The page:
11 What did Kepler think he was doing? Kepler has all the earmarks of a Pythagorean. A full and complete explanation is nothing more nor less than a mathematical relationship describing the phenomena. In Aristotle s s sense it is a formal cause, but not an efficient, nor a final cause. SC/NATS 1730, XIII 31 The Music of the Spheres As a final example of Kepler s s frame of mind, consider the main issue of his last book, The Harmony of the World. Kepler s s goal was to explain the harmonious structure of the universe. By harmony he meant the same as is meant in music. SC/NATS 1730, XIII 32 Music of the Spheres, 2 Since Pythagoras it has been known that a musical interval has a precise mathematical relationship. Hence all mathematical relations, conversely, are musical intervals. If the planets motions can be described by mathematical formula, the planets are then performing music. SC/NATS 1730, XIII 33 11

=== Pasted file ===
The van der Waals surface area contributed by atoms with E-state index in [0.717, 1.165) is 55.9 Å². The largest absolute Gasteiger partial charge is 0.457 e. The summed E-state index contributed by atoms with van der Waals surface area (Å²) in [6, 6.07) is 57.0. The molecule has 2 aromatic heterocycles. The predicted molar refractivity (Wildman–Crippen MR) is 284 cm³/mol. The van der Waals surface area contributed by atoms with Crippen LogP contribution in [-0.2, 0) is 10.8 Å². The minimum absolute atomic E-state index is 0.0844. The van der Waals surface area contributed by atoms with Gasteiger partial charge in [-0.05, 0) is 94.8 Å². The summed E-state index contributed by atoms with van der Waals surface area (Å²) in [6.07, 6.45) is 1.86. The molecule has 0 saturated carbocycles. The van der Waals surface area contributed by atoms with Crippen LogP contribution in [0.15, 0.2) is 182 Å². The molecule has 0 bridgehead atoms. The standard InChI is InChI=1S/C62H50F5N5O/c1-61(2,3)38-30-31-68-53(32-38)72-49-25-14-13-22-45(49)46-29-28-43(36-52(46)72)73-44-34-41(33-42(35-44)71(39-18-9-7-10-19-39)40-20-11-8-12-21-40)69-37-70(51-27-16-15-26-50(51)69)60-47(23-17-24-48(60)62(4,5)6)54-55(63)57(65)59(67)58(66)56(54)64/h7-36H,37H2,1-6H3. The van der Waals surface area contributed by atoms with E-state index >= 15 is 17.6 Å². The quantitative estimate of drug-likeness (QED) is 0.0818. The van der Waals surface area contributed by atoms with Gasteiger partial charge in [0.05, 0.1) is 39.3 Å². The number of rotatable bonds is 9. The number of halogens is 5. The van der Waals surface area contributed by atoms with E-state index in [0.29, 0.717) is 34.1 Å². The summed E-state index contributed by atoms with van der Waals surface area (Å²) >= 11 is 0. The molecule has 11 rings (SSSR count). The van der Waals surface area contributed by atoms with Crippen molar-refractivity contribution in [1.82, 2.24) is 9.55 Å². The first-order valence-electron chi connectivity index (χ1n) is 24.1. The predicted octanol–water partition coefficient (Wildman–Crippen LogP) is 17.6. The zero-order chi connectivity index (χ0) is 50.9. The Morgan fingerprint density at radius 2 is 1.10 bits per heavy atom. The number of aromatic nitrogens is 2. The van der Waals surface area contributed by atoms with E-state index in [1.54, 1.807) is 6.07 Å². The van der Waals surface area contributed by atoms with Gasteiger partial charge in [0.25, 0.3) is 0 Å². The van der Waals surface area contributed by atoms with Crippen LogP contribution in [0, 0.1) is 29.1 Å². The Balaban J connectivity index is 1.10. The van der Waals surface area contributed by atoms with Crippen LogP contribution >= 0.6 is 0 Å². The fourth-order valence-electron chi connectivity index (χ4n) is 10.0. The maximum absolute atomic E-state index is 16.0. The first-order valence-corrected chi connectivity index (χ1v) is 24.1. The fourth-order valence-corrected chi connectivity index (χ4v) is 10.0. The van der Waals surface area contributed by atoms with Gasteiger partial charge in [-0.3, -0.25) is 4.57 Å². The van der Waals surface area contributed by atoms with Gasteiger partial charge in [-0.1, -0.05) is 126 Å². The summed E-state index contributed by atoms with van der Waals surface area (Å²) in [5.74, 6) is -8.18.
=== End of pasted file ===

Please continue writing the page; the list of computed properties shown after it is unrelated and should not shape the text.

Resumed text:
12 Music of the Spheres, 3 In particular, the orbits of the planets, as they move through their elliptical paths, create different ratios, which can be expressed as musical intervals. The angular speeds at which the planets move determine a pitch, which rises and falls through the orbit. SC/NATS 1730, XIII 34 Music of the Spheres, 4 As follows: Mercury, a scale running a tenth from C to E Venus almost a perfect circular orbit sounds the same note, E, through its orbit. Earth, also nearly circular, varies only from G to A-flatA SC/NATS 1730, XIII 35 Music of the Spheres, 5 Mars, which has a more irregular path than Venus or the Earth, goes from F to C and back. Jupiter moves a mere minor third from G to B-flat. B Saturn moves a major third from G to B. The Moon too plays a tune, from G to C and back. SC/NATS 1730, XIII 36 12